International Search Report from PCT/GB2008/050511 mailed Oct. 10, 2008 in 5 pages.
International Search Report from PCT/GB2008/050515 mailed Apr. 6, 2009 in 8 pages.
U.S. Appl. No. 12/445,043, filed Apr. 9, 2009, Weston et al.
U.S. Appl. No. 12/667,228, filed Dec. 29, 2009, Turner et al.

Cited By (38)

* Cited by examiner, † Cited by third party
Publication number Priority date Publication date Assignee Title
US9387126B2 (en) 2002-10-28 2016-07-12 Smith & Nephew Plc Apparatus for aspirating, irrigating and cleansing wounds
US9844473B2 (en) 2002-10-28 2017-12-19 Smith & Nephew Plc Apparatus for aspirating, irrigating and cleansing wounds
US9452248B2 (en) 2003-10-28 2016-09-27 Smith & Nephew Plc Wound cleansing apparatus in-situ
US10035006B2 (en) 2005-04-27 2018-07-31 Smith & Nephew Plc Wound treatment apparatus and method
US9956327B2 (en) 2007-07-02 2018-05-01 Smith & Nephew Plc Wound treatment apparatus with exudate volume reduction by heat
US9572409B2 (en) 2007-07-02 2017-02-21 Smith & Nephew Plc Carrying bag
US9878074B2 (en) 2007-08-06 2018-01-30 Smith & Nephew Plc Canister status determination
US9962474B2 (en) 2007-11-21 2018-05-08 Smith & Nephew Plc Vacuum assisted wound dressing
US10016309B2 (en) 2007-11-21 2018-07-10 Smith & Nephew Plc Wound dressing
US9956121B2 (en) 2007-11-21 2018-05-01 Smith & Nephew Plc Wound dressing
US10080689B2 (en) 2007-12-06 2018-09-25 Smith & Nephew Plc Wound filling apparatuses and methods
US9642950B2 (en) 2007-12-06 2017-05-09 Smith & Nephew Plc Apparatus for topical negative pressure therapy
US9801985B2 (en) 2007-12-06 2017-10-31 Smith & Nephew Plc Apparatus for topical negative pressure therapy
US9987402B2 (en) 2007-12-06 2018-06-05 Smith & Nephew Plc Apparatus and method for wound volume measurement
US9974890B2 (en) 2008-05-21 2018-05-22 Smith & Nephew, Inc. Wound therapy system and related methods therefor
US10004835B2 (en) 2008-09-05 2018-06-26 Smith & Nephew, Inc. Canister membrane for wound therapy system
US9302032B2 (en) 2009-02-19 2016-04-05 Neill Bannister Fluid communication path
US9974695B2 (en) 2009-12-22 2018-05-22 Smith & Nephew, Inc. Apparatuses and methods for negative pressure wound therapy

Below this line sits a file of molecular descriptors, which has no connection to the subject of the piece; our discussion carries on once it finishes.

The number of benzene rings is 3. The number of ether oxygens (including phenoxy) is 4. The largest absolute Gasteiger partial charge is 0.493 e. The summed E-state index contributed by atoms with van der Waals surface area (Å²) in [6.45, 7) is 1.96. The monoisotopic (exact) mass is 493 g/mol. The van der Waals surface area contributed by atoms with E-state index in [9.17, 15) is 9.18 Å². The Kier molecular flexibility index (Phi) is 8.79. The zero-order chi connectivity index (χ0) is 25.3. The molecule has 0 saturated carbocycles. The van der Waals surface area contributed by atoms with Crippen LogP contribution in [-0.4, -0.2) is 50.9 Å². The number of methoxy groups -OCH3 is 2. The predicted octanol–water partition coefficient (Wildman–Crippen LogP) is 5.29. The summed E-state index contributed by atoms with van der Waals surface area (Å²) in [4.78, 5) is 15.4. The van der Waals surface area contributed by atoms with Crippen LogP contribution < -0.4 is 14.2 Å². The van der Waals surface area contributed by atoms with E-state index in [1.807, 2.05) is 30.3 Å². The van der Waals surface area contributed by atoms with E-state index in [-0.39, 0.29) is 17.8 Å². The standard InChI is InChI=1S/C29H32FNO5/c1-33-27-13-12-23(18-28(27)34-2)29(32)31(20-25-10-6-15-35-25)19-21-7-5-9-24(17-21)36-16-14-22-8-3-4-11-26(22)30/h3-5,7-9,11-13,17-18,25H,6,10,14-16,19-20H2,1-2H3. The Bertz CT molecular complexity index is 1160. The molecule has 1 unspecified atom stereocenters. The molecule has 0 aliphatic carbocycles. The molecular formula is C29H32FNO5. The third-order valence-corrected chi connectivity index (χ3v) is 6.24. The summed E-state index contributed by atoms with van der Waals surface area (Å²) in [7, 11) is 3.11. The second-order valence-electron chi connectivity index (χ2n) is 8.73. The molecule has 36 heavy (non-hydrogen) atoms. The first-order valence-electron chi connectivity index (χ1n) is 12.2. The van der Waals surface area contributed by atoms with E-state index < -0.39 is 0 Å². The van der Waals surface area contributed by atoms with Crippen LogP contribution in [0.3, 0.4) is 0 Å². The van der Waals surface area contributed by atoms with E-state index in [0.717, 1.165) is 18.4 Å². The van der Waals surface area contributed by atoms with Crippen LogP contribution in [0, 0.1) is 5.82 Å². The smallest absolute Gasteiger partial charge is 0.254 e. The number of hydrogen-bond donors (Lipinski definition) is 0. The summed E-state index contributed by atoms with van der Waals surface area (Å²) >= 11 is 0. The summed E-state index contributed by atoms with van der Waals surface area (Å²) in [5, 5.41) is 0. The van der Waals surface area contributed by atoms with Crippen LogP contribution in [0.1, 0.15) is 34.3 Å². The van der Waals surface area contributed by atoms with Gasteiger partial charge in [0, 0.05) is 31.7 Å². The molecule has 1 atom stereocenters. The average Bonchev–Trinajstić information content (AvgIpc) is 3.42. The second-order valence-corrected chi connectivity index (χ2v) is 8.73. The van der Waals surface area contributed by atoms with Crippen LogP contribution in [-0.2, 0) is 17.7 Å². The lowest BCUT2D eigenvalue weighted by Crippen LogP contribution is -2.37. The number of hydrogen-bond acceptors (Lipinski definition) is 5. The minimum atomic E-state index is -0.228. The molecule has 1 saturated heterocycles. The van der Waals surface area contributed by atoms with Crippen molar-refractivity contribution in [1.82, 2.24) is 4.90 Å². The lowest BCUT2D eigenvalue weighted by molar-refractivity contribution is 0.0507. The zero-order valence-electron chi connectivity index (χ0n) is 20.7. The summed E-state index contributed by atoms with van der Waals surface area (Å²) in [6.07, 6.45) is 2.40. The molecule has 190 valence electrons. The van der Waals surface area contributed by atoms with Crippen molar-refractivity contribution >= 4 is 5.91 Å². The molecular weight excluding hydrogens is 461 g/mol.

US9999547B2 (en) 2009-12-22 2018-06-19 Smith & Nephew, Inc. Apparatuses and methods for negative pressure wound therapy
US9801761B2 (en) 2010-07-02 2017-10-31 Smith & Nephew Plc Provision of wound filler
US10058644B2 (en) 2010-09-20 2018-08-28 Smith & Nephew Plc Pressure control apparatus
US10105473B2 (en) 2010-09-20 2018-10-23 Smith & Nephew Plc Pressure control apparatus
US10086216B2 (en) 2010-10-12 2018-10-02 Smith & Nephew, Inc. Medical device
US9526920B2 (en) 2010-10-12 2016-12-27 Smith & Nephew, Inc. Medical device
USD804014S1 (en) 2010-12-22 2017-11-28 Smith & Nephew, Inc. Suction adapter
US9956389B2 (en) 2010-12-22 2018-05-01 Smith & Nephew, Inc. Apparatuses and methods for negative pressure wound therapy
US9421132B2 (en) 2011-02-04 2016-08-23 University Of Massachusetts Negative pressure wound closure device
US9226737B2 (en) 2011-02-04 2016-01-05 University Of Massachusetts Negative pressure wound closure device
US9901664B2 (en) 2012-03-20 2018-02-27 Smith & Nephew Plc Controlling operation of a reduced pressure therapy system based on dynamic duty cycle threshold determination
US9545465B2 (en) 2012-05-15 2017-01-17 Smith & Newphew Plc Negative pressure wound therapy apparatus
USRE47100E1 (en) 2012-05-15 2018-10-30 Smith & Nephew Plc Medical dressing
US9427505B2 (en) 2012-05-15 2016-08-30 Smith & Nephew Plc Negative pressure wound therapy apparatus
US10070994B2 (en) 2012-05-22 2018-09-11 Smith & Nephew Plc Apparatuses and methods for wound therapy
US9962295B2 (en) 2012-07-16 2018-05-08 Smith & Nephew, Inc. Negative pressure wound closure device